July is the time...to open a new bookstore! We are opening our new Larkspur store very soon! It will be beautiful and located at the Marin Country Mart. Enjoy your Fourth of July and then celebrate a new Independent Bookstore! We'll keep you posted!
I wanted to take a moment to introduce you to Brad Johnson, a Diesel bookseller at our Oakland store, who coordinates our Chatter blog on our website. He has tilted and teased the blog into new shapes and new content, bringing literary sources, book news, and fascinating archives from new corners of the book world. He is ably taking over from Susannah Long, just back from Haiti, who is heading off to graduate school. They have gracefully passed and received the baton, relaying the wider word to our website and on to you. Don't miss Brad's, and others', posts on our blog for prompting, spicy, stirring, and enticing videos, thoughts, essays, poems, reviews, and recommendations. Kinda like the newsletter below -- thanks to Anna Kaufman, our newsletter editor.
John & all Dieselfolk
Most of the time I just can't read a book more than once. It's partly that I lose interest when I know everything that's going to happen, but also there are just so many other books out there that I want to read and haven't yet that reading something over again seems like the purest sort of indulgence. Snow Crash, however, is a notable exception -- it's been two decades and six read-throughs since it originally came out, and every time I'm immediately drawn in and can't put it down until I'm done. The language is so sharp and pointed, and paints a picture of a future Los Angeles that is at once completely absurd and spookily prescient at the same time. It seems oddly appropriate to pick it up again, or for the first time, with the reveal of PRISM, Google Glass, and the corporate surveillance culture we've found ourselves living in proving that we may, actually, be already living in the dystopian cyberpunk future. Also, it takes a lot of guts to name your main character Hiro Protagonist. -- Joey Puente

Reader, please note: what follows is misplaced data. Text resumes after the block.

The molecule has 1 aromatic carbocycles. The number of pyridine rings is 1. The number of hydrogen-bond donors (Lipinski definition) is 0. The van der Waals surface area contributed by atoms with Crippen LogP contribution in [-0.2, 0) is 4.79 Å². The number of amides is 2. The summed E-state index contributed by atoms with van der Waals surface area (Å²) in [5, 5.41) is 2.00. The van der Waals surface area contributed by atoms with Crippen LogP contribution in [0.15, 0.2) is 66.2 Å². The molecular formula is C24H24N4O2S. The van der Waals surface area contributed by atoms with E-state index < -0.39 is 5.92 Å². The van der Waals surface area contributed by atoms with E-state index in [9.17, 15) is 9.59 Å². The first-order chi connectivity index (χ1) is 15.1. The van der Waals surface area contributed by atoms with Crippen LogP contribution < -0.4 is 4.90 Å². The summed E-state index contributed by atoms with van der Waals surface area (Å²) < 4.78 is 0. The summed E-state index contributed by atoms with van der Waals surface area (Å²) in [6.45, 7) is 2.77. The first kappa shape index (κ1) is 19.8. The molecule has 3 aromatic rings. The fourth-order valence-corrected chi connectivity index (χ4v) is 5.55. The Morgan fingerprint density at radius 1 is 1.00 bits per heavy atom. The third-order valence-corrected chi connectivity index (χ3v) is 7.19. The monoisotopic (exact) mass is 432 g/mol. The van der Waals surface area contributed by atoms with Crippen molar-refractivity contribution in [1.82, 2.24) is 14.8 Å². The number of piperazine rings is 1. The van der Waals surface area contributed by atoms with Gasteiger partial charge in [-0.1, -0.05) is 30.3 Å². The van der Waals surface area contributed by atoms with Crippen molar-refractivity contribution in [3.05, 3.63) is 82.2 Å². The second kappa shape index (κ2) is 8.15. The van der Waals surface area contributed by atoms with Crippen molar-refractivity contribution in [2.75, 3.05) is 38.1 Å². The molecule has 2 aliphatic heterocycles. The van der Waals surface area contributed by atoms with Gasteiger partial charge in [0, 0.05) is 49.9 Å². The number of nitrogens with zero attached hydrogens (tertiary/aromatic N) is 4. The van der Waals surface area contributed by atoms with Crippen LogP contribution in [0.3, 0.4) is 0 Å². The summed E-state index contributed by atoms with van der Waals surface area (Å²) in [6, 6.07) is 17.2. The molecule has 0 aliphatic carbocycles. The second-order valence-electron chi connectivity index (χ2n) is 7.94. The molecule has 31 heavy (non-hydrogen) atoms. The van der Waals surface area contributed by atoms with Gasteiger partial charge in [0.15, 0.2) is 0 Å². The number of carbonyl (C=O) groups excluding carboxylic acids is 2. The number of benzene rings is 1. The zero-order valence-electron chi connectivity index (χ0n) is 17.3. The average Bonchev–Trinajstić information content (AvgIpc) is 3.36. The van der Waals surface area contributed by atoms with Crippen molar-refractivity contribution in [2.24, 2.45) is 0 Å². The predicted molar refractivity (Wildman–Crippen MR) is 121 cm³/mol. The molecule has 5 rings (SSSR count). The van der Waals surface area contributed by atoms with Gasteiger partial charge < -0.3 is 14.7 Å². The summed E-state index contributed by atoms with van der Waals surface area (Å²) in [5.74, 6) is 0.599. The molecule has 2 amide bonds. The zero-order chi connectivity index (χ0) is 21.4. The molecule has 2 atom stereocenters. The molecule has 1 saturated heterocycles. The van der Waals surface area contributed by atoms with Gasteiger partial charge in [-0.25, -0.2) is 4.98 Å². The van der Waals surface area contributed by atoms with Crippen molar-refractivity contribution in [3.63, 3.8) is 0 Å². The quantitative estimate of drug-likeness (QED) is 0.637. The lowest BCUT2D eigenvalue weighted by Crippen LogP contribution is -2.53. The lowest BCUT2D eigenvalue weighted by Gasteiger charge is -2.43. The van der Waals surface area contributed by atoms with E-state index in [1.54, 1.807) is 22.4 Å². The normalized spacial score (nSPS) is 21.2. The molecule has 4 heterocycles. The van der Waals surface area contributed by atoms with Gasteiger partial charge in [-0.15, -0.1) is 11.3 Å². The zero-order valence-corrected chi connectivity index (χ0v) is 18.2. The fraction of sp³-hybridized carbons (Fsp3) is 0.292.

At certain times in our lives, our No. 1 love might not be another human -- it might be a pet that is our current soulmate, that holds our heart in its little paws. That is how author Julie Klam describes herself at 30 and single. Though she has yearned for a relationship of the human nature, with marriage and children the goal, a little Boston Terrier named Otto just sort of fell out of the sky and into her world, a world that immediately became focused on him. It was Otto who taught her about love, and what really makes a family. Finally, it was her love and attachment to Otto that eventually bridged the gap into other relationships, such as being a wife and mother. The lessons she learned from caring for her little buddy Otto are what truly taught her about unconditional love, and eventually led to her work with Boston Terrier rescue organizations. A funny and heart-warming read. -- Linda Grana
To some, the sight of a snake triggers terror and fear. Rest assured, these colorful, undulating beauties are safe to hold in your hands now that they have been captured on film by nature photographer extraordinaire Mark Laita. Each image looks like calligraphy and one has to marvel at the patience and skill necessary in waiting for the subjects to strike that perfect pose. The snakes are exquisite in every detail, each with a signature color, pattern, and texture that range from sleek, jet black to a rough, intricate mosaic reminiscent of ancient Rome. The introductory essay by National Book Award winner William T. Vollmann reflects societal perceptions of serpents as well as his own. Sporadically peppered through the book are philosophical quotes regarding evil and enemies. Perhaps after viewing these spectacular photos, that terror and fear may transform into awe and respect. -- Cheryl Ryan